There are currently approximately 35,000 medium-sized businesses across the UK, accounting for 1% of all UK businesses at the end of 2018.
How will the size of your business affect your commercial insurance?
There are a number of things you should consider before taking out commercial insurance for your SME. If in doubt, speak to an experienced broker who will be able to advise you on the right cover for any specific risks associated with your industry.
Here are a few basic considerations so you can start to assess your commercial insurance needs:
1. How many employees do you have?
The number of employees you have could affect the level of employers’ liability insurance you need in place. The minimum legal requirement for employers’ liability is £5 million, and you could be fined up to £2,500 for every day that your business isn’t appropriately covered. Employers’ liability insurance protects you against the cost of defending or settling claims that arise from employee injury or illness in the workplace.
Remember, even if your business only operates with work experience staff or volunteers, you still owe them the same duty of care as paid employees, and so will still need to have employers’ liability insurance in place.
2. Is there a risk to the public?
Similarly to employers’ liability insurance, if your business interacts with the public, you will need public liability insurance in place to protect yourself against possible compensation claims.
It’s important to furnish your insurance provider with as many details of your commercial activities as possible, as some insurers may automatically exclude specific business types, such as tattoo studios due to the increased risk of liability claims.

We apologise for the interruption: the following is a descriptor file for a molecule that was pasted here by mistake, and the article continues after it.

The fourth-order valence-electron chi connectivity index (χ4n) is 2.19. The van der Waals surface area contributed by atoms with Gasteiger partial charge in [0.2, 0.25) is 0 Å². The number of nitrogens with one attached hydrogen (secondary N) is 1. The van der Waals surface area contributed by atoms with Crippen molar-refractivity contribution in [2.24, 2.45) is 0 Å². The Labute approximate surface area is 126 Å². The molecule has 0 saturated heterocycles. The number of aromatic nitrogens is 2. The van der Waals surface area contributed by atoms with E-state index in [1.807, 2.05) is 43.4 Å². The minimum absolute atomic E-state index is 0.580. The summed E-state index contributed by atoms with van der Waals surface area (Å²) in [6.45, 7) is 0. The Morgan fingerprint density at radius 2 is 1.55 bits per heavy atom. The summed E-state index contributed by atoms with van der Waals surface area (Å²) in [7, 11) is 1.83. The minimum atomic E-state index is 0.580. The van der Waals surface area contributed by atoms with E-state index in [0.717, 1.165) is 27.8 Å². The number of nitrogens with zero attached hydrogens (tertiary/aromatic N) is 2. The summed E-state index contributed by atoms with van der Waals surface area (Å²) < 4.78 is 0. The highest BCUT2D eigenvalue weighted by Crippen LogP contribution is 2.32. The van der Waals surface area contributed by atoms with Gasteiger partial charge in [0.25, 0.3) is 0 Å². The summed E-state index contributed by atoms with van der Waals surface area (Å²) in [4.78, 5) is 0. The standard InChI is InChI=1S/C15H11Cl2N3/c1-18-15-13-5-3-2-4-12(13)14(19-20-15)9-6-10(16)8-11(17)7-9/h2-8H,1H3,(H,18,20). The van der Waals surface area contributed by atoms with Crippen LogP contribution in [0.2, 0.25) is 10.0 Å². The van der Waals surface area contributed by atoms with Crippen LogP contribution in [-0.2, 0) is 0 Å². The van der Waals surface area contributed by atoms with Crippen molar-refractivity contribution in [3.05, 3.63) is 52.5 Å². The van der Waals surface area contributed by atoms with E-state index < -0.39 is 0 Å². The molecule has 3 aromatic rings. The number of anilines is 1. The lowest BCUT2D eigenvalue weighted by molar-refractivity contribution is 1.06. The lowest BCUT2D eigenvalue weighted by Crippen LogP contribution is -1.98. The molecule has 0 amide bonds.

You may also need product liability cover in place to protect your business against claims for injury or damage resulting from a product sold by your business. This also applies if you’re preparing food for public consumption.
3. Your annual turnover and the value of your business assets
Just as with any other type of insurance policy, the higher the value of your business assets, the more coverage you’ll need to protect them. If you hold large volumes of cash on site, for example, you may want to consider money cover as part of your commercial insurance solution. Equally, if you have large amounts of stock or increase the levels of stock you hold at your premises dependent on the season, then you’ll want to check that your insurance policy accounts for these seasonal increases.
4. Do you hold confidential customer data?
No organisation, big or small, is immune to a data breach, and instances of cyber crime have risen dramatically in recent years. If your SME holds sensitive customer data, not only is it important to make sure you’re adhering to all relevant legislation, such as the General Data Protection Regulations (GDPR), but you should also consider including cyber insurance as part of your commercial insurance package to protect yourself from the potential reputational and financial fallout of a data breach.
If you’d like to speak to one of our knowledgeable account executives to develop a commercial insurance portfolio shaped to your needs, please get in touch on 0333 234 1358.